Last year Martha was also more subtle in trying to guide Castle. She tells him that he was trying to punish Beckett rather that confront the issue, and that the two couldn’t go on the way they were. That conversation ended up with Castle agreeing with her – and saying he was going to end the relationship. If you recall, he tells Martha he’s about to go on his “last case” with Kate. This year it’s Beckett saying it – another reason to realize it will all end well. Castle’s “last case” ended up with them talking and working things out. This year Martha makes things very clear, she thinks Castle is afraid the relationship can’t really work – that’s why he’s always ready to run at the first sign of trouble, rather than confront an issue. Subtext, if that’s not the case, then go for the whole thing!
The reason Martha thinks Castle’s afraid it won’t work is because Beckett doesn’t tell him everything right away. She’s too independent (and she’s a Scorpio besides!) and he can’t accept that. She explains that it’s not about keeping secrets from him – it’s just the way she is. Loving someone means being able to accept all of who a person is. For example, Castle is like a “9-year-old on a sugar rush,”believes in things like Bigfoot and plays with remote-control helicopters. That’s not going to change, and Beckett has come to love and accept that part of Castle. Beckett needs to think and process things out until she’s ready to talk about them – that’s who she is – love it or leave it.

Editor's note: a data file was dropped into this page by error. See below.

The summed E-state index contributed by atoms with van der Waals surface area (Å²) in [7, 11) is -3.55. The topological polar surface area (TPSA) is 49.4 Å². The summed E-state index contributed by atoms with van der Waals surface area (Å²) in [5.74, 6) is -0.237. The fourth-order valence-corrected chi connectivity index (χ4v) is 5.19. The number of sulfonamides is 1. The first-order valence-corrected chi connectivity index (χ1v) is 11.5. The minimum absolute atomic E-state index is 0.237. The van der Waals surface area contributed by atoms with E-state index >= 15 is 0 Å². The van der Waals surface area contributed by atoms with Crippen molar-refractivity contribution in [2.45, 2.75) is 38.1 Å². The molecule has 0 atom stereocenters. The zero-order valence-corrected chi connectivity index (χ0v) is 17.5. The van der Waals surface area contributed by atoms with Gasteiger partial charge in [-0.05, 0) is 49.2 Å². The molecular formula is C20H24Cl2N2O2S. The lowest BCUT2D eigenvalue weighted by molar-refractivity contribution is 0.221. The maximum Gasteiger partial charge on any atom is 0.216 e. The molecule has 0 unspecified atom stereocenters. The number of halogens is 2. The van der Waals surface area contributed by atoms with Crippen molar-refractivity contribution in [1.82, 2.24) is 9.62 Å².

There are other reasons for Castle’s fears also. In season four’s “47 Seconds” he assumes Beckett has been stringing him along, because why else wouldn’t she tell him that she’d heard what he said? He concludes that Beckett isn’t attracted to him, and it was dumb of him to think he’d be good enough for her. That’s a major self-esteem issue! This season, we learned from Castle’s “Jordan” story that the issue is even deeper. He’s afraid if anyone, including her, knows the real him, that person would stop liking (and loving) him. So, yes, like Kate, he’s afraid of rejection. However, Kate’s fear is more generalized. As our guy in “The Squab & The Quail” pointed out, it’s not complicated for a man to know what to do if they meet a woman like Kate, meaning that Castle should have already made his intentions clear. It’s unfair, but the fact is that, in American culture, it’s the guy who’s expected to ask for a permanent commitment, because it’s viewed as he’s the one giving up his “freedom.” Women who talk about marriage and commitment are very often portrayed as being “a nag.” With Castle not wanting to talk about the future, Kate is left wondering if he actually wants one with her.
All of these things lead up to the meeting at the swings. Kate had left her dad prepared to accept the job and let the chips fall where they may – only something happened on the way to having the discussion with Castle. She had one last interrogation to do.
How many years of your life are you going to sacrifice for someone else’s future?”